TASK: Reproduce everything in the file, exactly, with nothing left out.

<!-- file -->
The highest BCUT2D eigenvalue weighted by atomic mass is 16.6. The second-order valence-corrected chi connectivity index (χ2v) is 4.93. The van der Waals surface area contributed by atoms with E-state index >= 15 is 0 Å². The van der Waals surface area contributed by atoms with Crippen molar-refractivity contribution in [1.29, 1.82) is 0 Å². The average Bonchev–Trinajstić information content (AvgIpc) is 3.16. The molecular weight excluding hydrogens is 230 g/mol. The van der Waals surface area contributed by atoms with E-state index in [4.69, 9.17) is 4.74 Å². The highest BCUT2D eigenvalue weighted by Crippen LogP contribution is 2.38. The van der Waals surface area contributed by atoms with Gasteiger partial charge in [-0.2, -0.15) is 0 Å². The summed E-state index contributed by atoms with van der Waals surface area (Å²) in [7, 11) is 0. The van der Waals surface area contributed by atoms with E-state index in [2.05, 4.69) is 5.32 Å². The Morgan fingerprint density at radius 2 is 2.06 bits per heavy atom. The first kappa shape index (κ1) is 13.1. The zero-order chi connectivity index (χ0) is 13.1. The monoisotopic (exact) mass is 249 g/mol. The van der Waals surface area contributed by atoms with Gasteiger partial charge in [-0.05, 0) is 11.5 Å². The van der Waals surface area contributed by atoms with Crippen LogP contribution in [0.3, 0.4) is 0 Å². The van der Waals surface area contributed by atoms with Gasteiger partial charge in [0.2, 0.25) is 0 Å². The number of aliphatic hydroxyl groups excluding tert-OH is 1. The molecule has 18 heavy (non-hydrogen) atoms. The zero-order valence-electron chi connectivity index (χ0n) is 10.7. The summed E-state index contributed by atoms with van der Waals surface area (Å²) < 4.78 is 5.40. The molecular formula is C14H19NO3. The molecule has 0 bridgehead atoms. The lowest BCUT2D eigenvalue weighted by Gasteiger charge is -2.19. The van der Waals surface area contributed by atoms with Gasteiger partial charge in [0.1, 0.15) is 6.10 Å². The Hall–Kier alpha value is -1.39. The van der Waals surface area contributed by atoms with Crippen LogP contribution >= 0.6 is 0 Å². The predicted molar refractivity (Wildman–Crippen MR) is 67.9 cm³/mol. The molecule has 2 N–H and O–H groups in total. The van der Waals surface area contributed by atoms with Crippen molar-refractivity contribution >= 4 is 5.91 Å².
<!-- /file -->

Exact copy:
The highest BCUT2D eigenvalue weighted by atomic mass is 16.6. The second-order valence-corrected chi connectivity index (χ2v) is 4.93. The van der Waals surface area contributed by atoms with E-state index >= 15 is 0 Å². The van der Waals surface area contributed by atoms with Crippen molar-refractivity contribution in [1.29, 1.82) is 0 Å². The average Bonchev–Trinajstić information content (AvgIpc) is 3.16. The molecular weight excluding hydrogens is 230 g/mol. The van der Waals surface area contributed by atoms with E-state index in [4.69, 9.17) is 4.74 Å². The highest BCUT2D eigenvalue weighted by Crippen LogP contribution is 2.38. The van der Waals surface area contributed by atoms with Gasteiger partial charge in [-0.2, -0.15) is 0 Å². The summed E-state index contributed by atoms with van der Waals surface area (Å²) in [7, 11) is 0. The van der Waals surface area contributed by atoms with E-state index in [2.05, 4.69) is 5.32 Å². The Morgan fingerprint density at radius 2 is 2.06 bits per heavy atom. The first kappa shape index (κ1) is 13.1. The zero-order chi connectivity index (χ0) is 13.1. The monoisotopic (exact) mass is 249 g/mol. The van der Waals surface area contributed by atoms with Gasteiger partial charge in [-0.05, 0) is 11.5 Å². The van der Waals surface area contributed by atoms with Crippen LogP contribution in [0.3, 0.4) is 0 Å². The van der Waals surface area contributed by atoms with Gasteiger partial charge in [0.2, 0.25) is 0 Å². The number of aliphatic hydroxyl groups excluding tert-OH is 1. The molecule has 18 heavy (non-hydrogen) atoms. The zero-order valence-electron chi connectivity index (χ0n) is 10.7. The summed E-state index contributed by atoms with van der Waals surface area (Å²) < 4.78 is 5.40. The molecular formula is C14H19NO3. The molecule has 0 bridgehead atoms. The lowest BCUT2D eigenvalue weighted by Gasteiger charge is -2.19. The van der Waals surface area contributed by atoms with Gasteiger partial charge in [0.1, 0.15) is 6.10 Å². The Hall–Kier alpha value is -1.39. The van der Waals surface area contributed by atoms with Crippen LogP contribution >= 0.6 is 0 Å². The predicted molar refractivity (Wildman–Crippen MR) is 67.9 cm³/mol. The molecule has 2 N–H and O–H groups in total. The van der Waals surface area contributed by atoms with Crippen molar-refractivity contribution >= 4 is 5.91 Å².